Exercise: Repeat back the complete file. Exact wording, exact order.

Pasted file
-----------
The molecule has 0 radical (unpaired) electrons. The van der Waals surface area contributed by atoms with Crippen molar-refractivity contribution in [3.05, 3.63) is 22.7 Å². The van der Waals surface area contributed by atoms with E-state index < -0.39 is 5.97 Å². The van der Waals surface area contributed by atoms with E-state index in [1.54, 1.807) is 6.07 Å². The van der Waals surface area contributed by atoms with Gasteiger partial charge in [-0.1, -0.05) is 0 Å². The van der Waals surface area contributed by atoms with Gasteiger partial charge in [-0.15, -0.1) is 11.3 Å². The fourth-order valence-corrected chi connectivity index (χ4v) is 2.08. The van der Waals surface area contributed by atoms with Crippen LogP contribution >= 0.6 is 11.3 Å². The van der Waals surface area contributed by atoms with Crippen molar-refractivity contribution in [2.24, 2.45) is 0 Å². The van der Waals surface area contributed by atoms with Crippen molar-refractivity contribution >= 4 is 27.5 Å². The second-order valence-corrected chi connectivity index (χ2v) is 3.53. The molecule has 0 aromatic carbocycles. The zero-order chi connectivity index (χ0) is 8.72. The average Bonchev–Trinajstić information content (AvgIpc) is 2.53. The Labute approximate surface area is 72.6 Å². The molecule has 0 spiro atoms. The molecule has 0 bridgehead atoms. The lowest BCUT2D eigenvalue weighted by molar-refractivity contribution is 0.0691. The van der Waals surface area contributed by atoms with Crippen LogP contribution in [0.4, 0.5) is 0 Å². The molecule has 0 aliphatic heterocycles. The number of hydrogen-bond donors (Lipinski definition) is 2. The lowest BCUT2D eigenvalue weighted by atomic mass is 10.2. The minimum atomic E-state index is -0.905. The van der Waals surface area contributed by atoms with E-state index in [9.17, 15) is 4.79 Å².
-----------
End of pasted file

The molecule has 0 radical (unpaired) electrons. The van der Waals surface area contributed by atoms with Crippen molar-refractivity contribution in [3.05, 3.63) is 22.7 Å². The van der Waals surface area contributed by atoms with E-state index < -0.39 is 5.97 Å². The van der Waals surface area contributed by atoms with E-state index in [1.54, 1.807) is 6.07 Å². The van der Waals surface area contributed by atoms with Gasteiger partial charge in [-0.1, -0.05) is 0 Å². The van der Waals surface area contributed by atoms with Gasteiger partial charge in [-0.15, -0.1) is 11.3 Å². The fourth-order valence-corrected chi connectivity index (χ4v) is 2.08. The van der Waals surface area contributed by atoms with Crippen LogP contribution >= 0.6 is 11.3 Å². The van der Waals surface area contributed by atoms with Crippen molar-refractivity contribution in [2.24, 2.45) is 0 Å². The van der Waals surface area contributed by atoms with Crippen molar-refractivity contribution >= 4 is 27.5 Å². The second-order valence-corrected chi connectivity index (χ2v) is 3.53. The molecule has 0 aromatic carbocycles. The zero-order chi connectivity index (χ0) is 8.72. The average Bonchev–Trinajstić information content (AvgIpc) is 2.53. The Labute approximate surface area is 72.6 Å². The molecule has 0 spiro atoms. The molecule has 0 bridgehead atoms. The lowest BCUT2D eigenvalue weighted by molar-refractivity contribution is 0.0691. The van der Waals surface area contributed by atoms with Crippen LogP contribution in [0.4, 0.5) is 0 Å². The molecule has 0 aliphatic heterocycles. The number of hydrogen-bond donors (Lipinski definition) is 2. The lowest BCUT2D eigenvalue weighted by atomic mass is 10.2. The minimum atomic E-state index is -0.905. The van der Waals surface area contributed by atoms with E-state index in [9.17, 15) is 4.79 Å².